2. An MP/MLA can change allegiance, but in the process has to resign from the assembly and the party, and seek a fresh mandate from the people, with a new allegiance.
    3. There should be no difference between a single MP/MLA changing affiliation and a large number of MPs/MLAs doing so. The process has to be the same!
    4. An MP/MLA does not have the right to change affiliations, as he/she is merely representing the people who have elected him, based on declared allegiance.
  22. Lastly, we need to have National / State Debates Commissions (can be done by Election Commission also). The commissions would facilitate structured and nationally televised debates amongst all declared PM / CM candidates, so that voters can make informed choices. This will also force parties to go into an election with declared candidates and not foist leaders who do not have the mandate of the people. From a practicality perspective, there should be three debates for the PM candidates and only one for the CM candidates.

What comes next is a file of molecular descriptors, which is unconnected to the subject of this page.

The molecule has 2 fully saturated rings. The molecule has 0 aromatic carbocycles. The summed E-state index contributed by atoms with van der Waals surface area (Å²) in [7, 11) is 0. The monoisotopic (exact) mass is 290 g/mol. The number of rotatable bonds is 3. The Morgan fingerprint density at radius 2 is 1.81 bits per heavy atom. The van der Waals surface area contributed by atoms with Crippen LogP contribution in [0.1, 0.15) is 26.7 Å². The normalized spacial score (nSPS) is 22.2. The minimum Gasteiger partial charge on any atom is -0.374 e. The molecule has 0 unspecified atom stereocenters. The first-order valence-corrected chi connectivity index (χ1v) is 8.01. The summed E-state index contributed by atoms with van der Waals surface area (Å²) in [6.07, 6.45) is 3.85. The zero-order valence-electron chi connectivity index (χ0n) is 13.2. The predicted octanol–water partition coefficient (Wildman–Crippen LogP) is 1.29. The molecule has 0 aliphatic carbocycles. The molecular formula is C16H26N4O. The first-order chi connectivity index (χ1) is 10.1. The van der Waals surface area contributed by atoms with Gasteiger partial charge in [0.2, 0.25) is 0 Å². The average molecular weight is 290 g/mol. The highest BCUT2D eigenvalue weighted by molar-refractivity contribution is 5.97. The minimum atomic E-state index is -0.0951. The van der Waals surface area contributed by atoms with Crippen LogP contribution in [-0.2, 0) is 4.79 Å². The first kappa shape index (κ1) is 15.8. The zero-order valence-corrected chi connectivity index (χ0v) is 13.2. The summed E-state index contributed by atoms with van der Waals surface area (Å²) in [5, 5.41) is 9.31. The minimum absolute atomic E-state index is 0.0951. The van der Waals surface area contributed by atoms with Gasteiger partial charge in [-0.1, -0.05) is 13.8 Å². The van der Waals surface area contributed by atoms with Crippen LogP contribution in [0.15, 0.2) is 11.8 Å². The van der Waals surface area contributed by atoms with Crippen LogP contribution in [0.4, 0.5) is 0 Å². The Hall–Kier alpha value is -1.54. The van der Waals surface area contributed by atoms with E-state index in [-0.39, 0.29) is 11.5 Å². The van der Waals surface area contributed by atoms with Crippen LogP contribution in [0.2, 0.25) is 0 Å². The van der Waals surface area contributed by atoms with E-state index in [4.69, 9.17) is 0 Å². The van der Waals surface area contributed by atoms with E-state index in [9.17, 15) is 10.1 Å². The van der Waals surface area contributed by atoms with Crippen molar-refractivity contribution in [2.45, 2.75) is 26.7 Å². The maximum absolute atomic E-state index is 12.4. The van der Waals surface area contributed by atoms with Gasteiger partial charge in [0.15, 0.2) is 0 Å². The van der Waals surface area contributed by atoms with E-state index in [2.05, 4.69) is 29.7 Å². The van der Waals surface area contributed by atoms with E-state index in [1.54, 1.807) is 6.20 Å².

I cannot claim original ownership over all the ideas captured above, although some of them are from my own thinking. There is a dire need to openly debate the kind of electoral reforms that this country needs, obviously going much beyond the ideas given hereinabove. I believe that the only way these reforms can happen is if the citizens of India compel the two main natural parties of governance, the Congress and the BJP that these reforms are important to us and they cannot take our support for granted, if these are not implemented.

For too long, Indian politicos have had a free-run at the expense of the Indian electorate. They have made the cynical concept of “Aaya Ram – Gaya Ram” into an art form. It is time to hit back and say that we have had enough! They must get the message that if they want to continue to get the fruits and power granted by Indian democracy, they need to learn to live and play by some rules!

Can we make a people’s movement out of this?